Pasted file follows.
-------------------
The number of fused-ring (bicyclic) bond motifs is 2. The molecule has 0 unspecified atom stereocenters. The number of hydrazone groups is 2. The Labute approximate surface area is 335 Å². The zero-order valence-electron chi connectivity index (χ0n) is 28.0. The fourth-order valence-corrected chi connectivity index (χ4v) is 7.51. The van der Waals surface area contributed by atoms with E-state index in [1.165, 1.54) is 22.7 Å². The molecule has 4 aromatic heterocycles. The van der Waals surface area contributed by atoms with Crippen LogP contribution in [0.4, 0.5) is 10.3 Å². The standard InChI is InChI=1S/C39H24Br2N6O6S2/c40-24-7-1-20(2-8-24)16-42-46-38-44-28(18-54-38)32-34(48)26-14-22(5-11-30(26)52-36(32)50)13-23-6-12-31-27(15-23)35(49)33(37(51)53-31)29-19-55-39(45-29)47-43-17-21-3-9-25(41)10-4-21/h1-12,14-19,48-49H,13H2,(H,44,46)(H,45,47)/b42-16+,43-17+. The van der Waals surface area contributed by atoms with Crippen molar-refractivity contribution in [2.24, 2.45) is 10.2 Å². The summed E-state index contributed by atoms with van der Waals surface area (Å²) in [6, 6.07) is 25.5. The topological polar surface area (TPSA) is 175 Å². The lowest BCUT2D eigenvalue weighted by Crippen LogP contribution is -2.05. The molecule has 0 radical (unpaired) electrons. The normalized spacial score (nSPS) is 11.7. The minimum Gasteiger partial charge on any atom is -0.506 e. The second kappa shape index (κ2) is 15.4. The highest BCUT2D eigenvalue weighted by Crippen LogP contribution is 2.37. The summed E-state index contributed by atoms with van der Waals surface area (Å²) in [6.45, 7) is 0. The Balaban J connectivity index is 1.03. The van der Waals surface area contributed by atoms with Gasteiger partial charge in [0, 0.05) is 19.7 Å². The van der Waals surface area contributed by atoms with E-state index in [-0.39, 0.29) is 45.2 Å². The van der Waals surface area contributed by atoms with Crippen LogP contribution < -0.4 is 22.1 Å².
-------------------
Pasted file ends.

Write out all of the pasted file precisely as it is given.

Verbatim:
The number of fused-ring (bicyclic) bond motifs is 2. The molecule has 0 unspecified atom stereocenters. The number of hydrazone groups is 2. The Labute approximate surface area is 335 Å². The zero-order valence-electron chi connectivity index (χ0n) is 28.0. The fourth-order valence-corrected chi connectivity index (χ4v) is 7.51. The van der Waals surface area contributed by atoms with E-state index in [1.165, 1.54) is 22.7 Å². The molecule has 4 aromatic heterocycles. The van der Waals surface area contributed by atoms with Crippen LogP contribution in [0.4, 0.5) is 10.3 Å². The standard InChI is InChI=1S/C39H24Br2N6O6S2/c40-24-7-1-20(2-8-24)16-42-46-38-44-28(18-54-38)32-34(48)26-14-22(5-11-30(26)52-36(32)50)13-23-6-12-31-27(15-23)35(49)33(37(51)53-31)29-19-55-39(45-29)47-43-17-21-3-9-25(41)10-4-21/h1-12,14-19,48-49H,13H2,(H,44,46)(H,45,47)/b42-16+,43-17+. The van der Waals surface area contributed by atoms with Crippen molar-refractivity contribution in [2.24, 2.45) is 10.2 Å². The summed E-state index contributed by atoms with van der Waals surface area (Å²) in [6, 6.07) is 25.5. The topological polar surface area (TPSA) is 175 Å². The lowest BCUT2D eigenvalue weighted by Crippen LogP contribution is -2.05. The molecule has 0 radical (unpaired) electrons. The normalized spacial score (nSPS) is 11.7. The minimum Gasteiger partial charge on any atom is -0.506 e. The second kappa shape index (κ2) is 15.4. The highest BCUT2D eigenvalue weighted by Crippen LogP contribution is 2.37. The summed E-state index contributed by atoms with van der Waals surface area (Å²) in [6.45, 7) is 0. The Balaban J connectivity index is 1.03. The van der Waals surface area contributed by atoms with Gasteiger partial charge in [0, 0.05) is 19.7 Å². The van der Waals surface area contributed by atoms with E-state index in [-0.39, 0.29) is 45.2 Å². The van der Waals surface area contributed by atoms with Crippen LogP contribution < -0.4 is 22.1 Å².